This time around however, I felt deeply inclined to learn about the candidates, and try and make a truly informed decision.  Not just one that might personally benefit me, but that had the potential to improve our nation...our nation that has sunk deeper and deeper into peril the past 8 years.

I'm a registered Republican.  I have almost always voted along my party lines.  My parents were Republicans when I was growing up (I think my mom has now changed to Democrat).  My grandparents were Republicans.  The conservative views in the past have more closely aligned with my morals and values.  In some elections, I checked the box next to "Republican" just because I was Republican, not because I understood the platform the candidate was representing.

This time around however, I switched sides.  I voted for Barack Obama.  And I'm proud of it.  I'm optimistic that he has what it takes to inspire, motivate and challenge us to become better individuals, and as such, become a better nation.  I am proud that we as a country have pushed past the Black-White barriers that have prevailed for so many years, and have elected a man based on what he stands for rather than the color of his skin.  

As I listened to his acceptance speech last night, I was touched.  I actually teared up a couple of times (I know, no surprise).  I have faith that he will make good on his promises.  It is not an easy road that lies ahead.  And I do not expect him to be perfect, nor to wave a magic wand and make everything magically better.  But I have hope that we,  the democracy that has elected him (by a landslide, I might add) will step up to the plate and support him, and accept him, as the 44th President of the United States of America.  And together, I think we can accomplish greatness.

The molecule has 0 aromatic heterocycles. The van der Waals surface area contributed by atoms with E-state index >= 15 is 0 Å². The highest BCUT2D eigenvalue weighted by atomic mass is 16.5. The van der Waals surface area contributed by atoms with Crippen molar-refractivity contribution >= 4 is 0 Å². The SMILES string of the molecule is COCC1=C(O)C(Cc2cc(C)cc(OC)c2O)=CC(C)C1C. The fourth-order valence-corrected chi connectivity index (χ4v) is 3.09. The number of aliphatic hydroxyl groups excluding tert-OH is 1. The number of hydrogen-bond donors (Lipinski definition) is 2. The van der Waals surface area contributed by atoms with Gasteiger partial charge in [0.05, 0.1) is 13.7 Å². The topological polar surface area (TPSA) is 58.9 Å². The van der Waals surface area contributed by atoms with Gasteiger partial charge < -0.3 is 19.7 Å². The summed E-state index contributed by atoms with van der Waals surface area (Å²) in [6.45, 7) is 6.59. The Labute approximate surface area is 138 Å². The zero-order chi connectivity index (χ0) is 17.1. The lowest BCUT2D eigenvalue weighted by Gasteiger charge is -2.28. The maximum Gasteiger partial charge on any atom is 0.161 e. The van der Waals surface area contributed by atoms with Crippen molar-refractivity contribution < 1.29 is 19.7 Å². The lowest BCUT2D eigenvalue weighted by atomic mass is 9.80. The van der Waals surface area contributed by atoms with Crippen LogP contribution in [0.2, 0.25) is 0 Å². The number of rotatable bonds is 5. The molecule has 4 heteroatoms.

P.S.  I'm thrilled about Prop 8 passing, even if by a slim margin.  Once again proof that the Lord does indeed have a hand in what happens here.

Monday, November 3, 2008

Halloween Re-Cap


It's the Monday after Halloween.  

Here's what I accomplished over the weekend:
  1. Took the kids Trick-or-Treating and didn't eat all their candy!
  2. Attended friends Halloween party, and managed to convince my hubby to come too.
  3. Halloween decorations boxed up and put away until next year.
  4. 5 loads of laundry, all folded and put away.
  5. Picked up the entire house and put things where they belong (I don't know why I bothered, because you already can't even tell).
  6. Spent 2 glorious hours alone with Olivia at the mall.  Shared pretzel & hot chocolate.  She helped me pick out lipstick.  I helped her pick out some new brown shoes and a darling sweater.
  7. Attended church and left feeling better than when I arrived.  My Primary lesson even came off without a hitch.
  8. Joined Facebook and re-discovered friends from all over the place.  Who knew?
  9. Sewed 5 "Poppy" capes for Olivia's play.
  10. Cooked dinner for my family, and made enough so I don't have to cook tonight.
  11. Got almost enough sleep.
There's a big list of things I didn't get done.  But I'm remaining optimistic that they'll get done before the end of the millenium.  That's all I can hope for.